Graves and ancient remains have always been of great interest to history buffs, archaeologists and researchers. After all, these are windows of opportunities for them to know how our ancestors lived.
Recently, archaeologists and scientists from Pune and South Korea discovered a grave, about 500 cm deep, with the skeletal remains of a young man and woman at the Harappan settlement in Rakhigarhi, Haryana.
This development promises to open new avenues in the study of social life in the Indus Valley.
The researchers were from the Deccan College, a Deemed University in Pune, and the Institute of Forensic Science and the National University College of Medicine in Seoul, South Korea.
As the skeletons were found lying face up with their arms extended, researchers claim that they were a couple and were buried in a joint grave around 4500 years ago.
Speaking to The Better India, Dr Vasant Shinde, the Vice Chancellor of Deccan University and the head of the research group that studied this grave said, “The man was about 35 years old and the woman, about 22 years old when they were buried. We saw no signs of lesion or injury on either of the skeletons, which led us to conclude that they died of natural causes and were not killed—at least violently.”
The man was about 5 feet 6 inches tall while the woman’s height was 5 feet 2 inches, according to the scientists and both were “quite healthy” at the time of their death.
Explaining the funeral customs, Shinde informed TBI, “The Harappans were usually buried in cemeteries located 1 km away from their settlements. There were three types of burials. In the primary burial, the dead body was placed immediately in a pit, while in the secondary type, the dead body was kept open for some days, and later, the bones were collected and buried in a pit. The last type was the symbolic burial, which was possibly conducted when the dead body could not be retrieved. In all types of burial, goods in the form of pots, jewellery, weapons, etc. have found. The Harappans may have believed in second life, and hence all these things were placed next to the dead.”
A lack of lesions, lines and “abnormal thickness” of the skulls negates the possibility of brain fever in the two people and led the scientists to conclude that they were healthy when they died.
This grave is the first anthropologically confirmed joint burial of a couple found in the Indus Valley civilisation remains.
While a joint burial was earlier discovered in Lothal, Gujarat, the skeletons were found to be buried on top of one another, leading researchers to conclude that the two individuals were buried at the same place, but at different times.
Some archaeologists said that the female skeleton, found on top, had injury marks. One hypothesis states that the woman killed herself after the man passed away.
However, another research contradicts this claim and says that determining the sexes of these skeletons itself, is difficult.
This new discovery is not as complicated as the one in Gujarat.
Explaining how the sex of these skeletons was studied, Shinde told Times Now, “A narrow greater sciatic notch and the absence of a preauricular sulcus is indicative of the male anatomy, and a wider greater sciatic notch and the presence of a preauricular sulcus is that of a female. More such features during the analysis helped us determine the sex of each skeleton. Detailed examination of the bones revealed that the two ‘died almost at the same time.'”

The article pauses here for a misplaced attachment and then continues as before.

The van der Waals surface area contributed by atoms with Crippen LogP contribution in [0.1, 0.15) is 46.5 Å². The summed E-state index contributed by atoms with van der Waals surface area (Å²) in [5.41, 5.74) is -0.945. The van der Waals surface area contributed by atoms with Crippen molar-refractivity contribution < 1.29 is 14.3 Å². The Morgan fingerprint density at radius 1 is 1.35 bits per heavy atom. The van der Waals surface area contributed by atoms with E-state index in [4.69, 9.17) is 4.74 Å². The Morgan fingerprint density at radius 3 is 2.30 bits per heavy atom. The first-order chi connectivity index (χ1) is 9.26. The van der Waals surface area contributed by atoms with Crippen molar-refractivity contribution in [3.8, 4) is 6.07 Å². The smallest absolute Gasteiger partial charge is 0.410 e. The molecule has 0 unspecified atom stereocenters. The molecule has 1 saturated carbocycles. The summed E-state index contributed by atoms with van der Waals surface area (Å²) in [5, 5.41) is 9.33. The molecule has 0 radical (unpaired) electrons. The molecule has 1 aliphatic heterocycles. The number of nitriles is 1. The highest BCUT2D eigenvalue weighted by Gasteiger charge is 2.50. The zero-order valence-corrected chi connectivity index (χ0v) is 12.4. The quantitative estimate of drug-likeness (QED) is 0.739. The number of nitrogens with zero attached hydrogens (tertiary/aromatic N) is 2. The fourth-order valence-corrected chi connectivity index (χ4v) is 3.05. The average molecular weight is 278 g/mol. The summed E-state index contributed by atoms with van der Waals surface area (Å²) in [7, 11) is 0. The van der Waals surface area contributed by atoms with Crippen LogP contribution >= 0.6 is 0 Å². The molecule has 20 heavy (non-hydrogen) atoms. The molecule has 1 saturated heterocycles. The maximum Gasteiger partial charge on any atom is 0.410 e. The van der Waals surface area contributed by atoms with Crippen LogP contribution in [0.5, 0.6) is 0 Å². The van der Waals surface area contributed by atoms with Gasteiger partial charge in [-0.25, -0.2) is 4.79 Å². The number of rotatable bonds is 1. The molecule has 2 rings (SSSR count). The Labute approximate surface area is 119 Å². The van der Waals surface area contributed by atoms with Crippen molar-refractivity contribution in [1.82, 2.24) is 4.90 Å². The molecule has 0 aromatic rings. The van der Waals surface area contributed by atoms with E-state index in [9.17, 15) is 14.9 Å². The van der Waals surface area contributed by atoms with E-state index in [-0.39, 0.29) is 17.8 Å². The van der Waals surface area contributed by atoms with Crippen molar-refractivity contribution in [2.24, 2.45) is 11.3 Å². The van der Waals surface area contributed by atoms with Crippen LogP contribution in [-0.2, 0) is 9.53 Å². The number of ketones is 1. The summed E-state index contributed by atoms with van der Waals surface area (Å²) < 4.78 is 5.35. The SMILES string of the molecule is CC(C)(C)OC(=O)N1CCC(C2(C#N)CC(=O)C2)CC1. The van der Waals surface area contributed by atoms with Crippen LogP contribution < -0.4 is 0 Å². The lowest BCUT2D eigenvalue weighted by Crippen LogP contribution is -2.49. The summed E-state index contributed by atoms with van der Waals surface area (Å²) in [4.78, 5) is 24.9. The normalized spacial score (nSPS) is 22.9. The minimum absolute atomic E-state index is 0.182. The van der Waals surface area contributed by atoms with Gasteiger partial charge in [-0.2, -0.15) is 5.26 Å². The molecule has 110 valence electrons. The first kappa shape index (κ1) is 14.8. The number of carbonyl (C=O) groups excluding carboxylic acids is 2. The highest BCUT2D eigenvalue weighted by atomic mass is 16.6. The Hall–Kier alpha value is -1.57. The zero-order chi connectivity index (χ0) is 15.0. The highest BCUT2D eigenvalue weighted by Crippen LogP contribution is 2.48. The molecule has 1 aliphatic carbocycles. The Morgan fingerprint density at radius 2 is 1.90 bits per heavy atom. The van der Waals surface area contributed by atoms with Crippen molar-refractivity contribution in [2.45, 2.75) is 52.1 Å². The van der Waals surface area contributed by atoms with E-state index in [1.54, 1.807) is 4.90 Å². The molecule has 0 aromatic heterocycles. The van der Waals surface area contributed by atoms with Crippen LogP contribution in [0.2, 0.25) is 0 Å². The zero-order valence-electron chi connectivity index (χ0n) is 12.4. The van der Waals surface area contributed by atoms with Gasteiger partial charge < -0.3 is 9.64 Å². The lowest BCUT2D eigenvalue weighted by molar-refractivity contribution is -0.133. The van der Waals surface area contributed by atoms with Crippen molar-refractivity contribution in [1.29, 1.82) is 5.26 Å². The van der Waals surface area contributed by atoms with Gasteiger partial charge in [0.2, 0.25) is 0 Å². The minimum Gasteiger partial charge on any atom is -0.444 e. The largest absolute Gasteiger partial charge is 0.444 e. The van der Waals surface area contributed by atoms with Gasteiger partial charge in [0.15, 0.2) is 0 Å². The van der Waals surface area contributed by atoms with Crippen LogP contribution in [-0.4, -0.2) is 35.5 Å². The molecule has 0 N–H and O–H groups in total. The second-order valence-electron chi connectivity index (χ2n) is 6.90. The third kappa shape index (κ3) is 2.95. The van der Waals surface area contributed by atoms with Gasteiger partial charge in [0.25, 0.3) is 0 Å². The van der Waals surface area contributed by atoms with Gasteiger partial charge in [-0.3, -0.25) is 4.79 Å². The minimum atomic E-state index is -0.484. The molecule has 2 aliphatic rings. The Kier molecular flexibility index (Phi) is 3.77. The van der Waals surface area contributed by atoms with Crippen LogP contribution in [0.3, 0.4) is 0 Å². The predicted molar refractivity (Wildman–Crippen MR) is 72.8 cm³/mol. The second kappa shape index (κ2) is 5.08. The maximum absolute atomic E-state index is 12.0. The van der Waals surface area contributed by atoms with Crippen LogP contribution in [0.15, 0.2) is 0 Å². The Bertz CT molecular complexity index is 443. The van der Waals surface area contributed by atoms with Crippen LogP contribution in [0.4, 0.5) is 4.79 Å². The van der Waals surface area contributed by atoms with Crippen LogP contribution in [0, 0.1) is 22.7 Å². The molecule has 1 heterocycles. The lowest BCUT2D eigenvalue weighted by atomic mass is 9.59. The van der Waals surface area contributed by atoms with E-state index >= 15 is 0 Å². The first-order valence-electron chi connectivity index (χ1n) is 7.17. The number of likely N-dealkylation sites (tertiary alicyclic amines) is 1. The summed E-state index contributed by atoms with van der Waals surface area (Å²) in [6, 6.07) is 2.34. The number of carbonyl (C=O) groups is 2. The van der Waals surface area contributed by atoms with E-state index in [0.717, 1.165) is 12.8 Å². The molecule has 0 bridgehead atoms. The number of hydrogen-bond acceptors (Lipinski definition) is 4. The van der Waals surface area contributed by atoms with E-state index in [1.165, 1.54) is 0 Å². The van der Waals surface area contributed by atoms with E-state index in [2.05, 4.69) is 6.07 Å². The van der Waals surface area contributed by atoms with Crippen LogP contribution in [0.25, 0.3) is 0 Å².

Speaking to TBI, Shinde said,
“The grave was discovered in the burial grounds and not on the outskirts of the city. This indicates that the society did not condemn the relationship of these two individuals.
Moreover, if it were an instance of honour killing or deaths from such disapproval, there’s a very slim possibility of the two getting buried together. There were absolutely no injury marks on either of the skeletons, and this too supports the theory that the two died naturally and were not killed.”
He further explained that these observations have led the archaeologists to propose the hypothesis that the two were a couple—possibly even married. But, he stresses, that this is merely a hypothesis as of now.
“The man and the woman were facing each other in a very intimate way. We believe they were a couple. And they seemed to have died at the same time. How they died, however, remains a mystery,” he informed the BBC.
This grave also sheds some light on the beliefs of the Harappans.
For instance, along with the skeletons, earthen pots were also discovered near them. A banded agate bead was found near the right collar bone of the woman.
“The pots may have contained food and water for the dead, a custom probably fuelled by the belief that the dead may need them after death,” Shinde told Times Now.
The investigation began in 2016 when the “very rare” skeletons were found, and it took the researchers about two years to come to these conclusions.
Although the burial does not prove anything about the marital beliefs of our ancestors living in the Indus Valley, it certainly throws up questions about the social beliefs that prevailed in those times.
Perhaps with more research and discoveries, we might be able to understand more about what they thought of intersex relationships, marriage etc.
(Edited by Gayatri Mishra)